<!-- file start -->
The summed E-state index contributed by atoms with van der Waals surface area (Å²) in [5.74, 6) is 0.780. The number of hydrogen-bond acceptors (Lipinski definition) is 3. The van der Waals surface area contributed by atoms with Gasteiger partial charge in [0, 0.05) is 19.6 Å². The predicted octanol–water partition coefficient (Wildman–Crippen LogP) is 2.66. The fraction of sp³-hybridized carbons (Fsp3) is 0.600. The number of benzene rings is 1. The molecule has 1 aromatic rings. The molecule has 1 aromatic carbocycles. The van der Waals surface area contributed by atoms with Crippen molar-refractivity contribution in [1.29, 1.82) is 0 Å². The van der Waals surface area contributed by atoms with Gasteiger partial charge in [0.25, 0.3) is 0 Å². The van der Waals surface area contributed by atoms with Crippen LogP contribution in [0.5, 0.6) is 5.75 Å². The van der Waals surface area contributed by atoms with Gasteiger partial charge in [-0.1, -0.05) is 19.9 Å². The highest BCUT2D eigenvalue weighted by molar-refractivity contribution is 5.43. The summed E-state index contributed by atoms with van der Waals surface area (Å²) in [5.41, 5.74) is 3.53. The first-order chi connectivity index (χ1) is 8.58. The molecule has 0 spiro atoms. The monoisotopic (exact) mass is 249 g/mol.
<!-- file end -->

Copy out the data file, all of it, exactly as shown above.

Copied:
The summed E-state index contributed by atoms with van der Waals surface area (Å²) in [5.74, 6) is 0.780. The number of hydrogen-bond acceptors (Lipinski definition) is 3. The van der Waals surface area contributed by atoms with Gasteiger partial charge in [0, 0.05) is 19.6 Å². The predicted octanol–water partition coefficient (Wildman–Crippen LogP) is 2.66. The fraction of sp³-hybridized carbons (Fsp3) is 0.600. The number of benzene rings is 1. The molecule has 1 aromatic rings. The molecule has 1 aromatic carbocycles. The van der Waals surface area contributed by atoms with Crippen molar-refractivity contribution in [1.29, 1.82) is 0 Å². The van der Waals surface area contributed by atoms with Gasteiger partial charge in [0.25, 0.3) is 0 Å². The van der Waals surface area contributed by atoms with Crippen LogP contribution in [0.5, 0.6) is 5.75 Å². The van der Waals surface area contributed by atoms with Gasteiger partial charge in [-0.1, -0.05) is 19.9 Å². The highest BCUT2D eigenvalue weighted by molar-refractivity contribution is 5.43. The summed E-state index contributed by atoms with van der Waals surface area (Å²) in [5.41, 5.74) is 3.53. The first-order chi connectivity index (χ1) is 8.58. The molecule has 0 spiro atoms. The monoisotopic (exact) mass is 249 g/mol.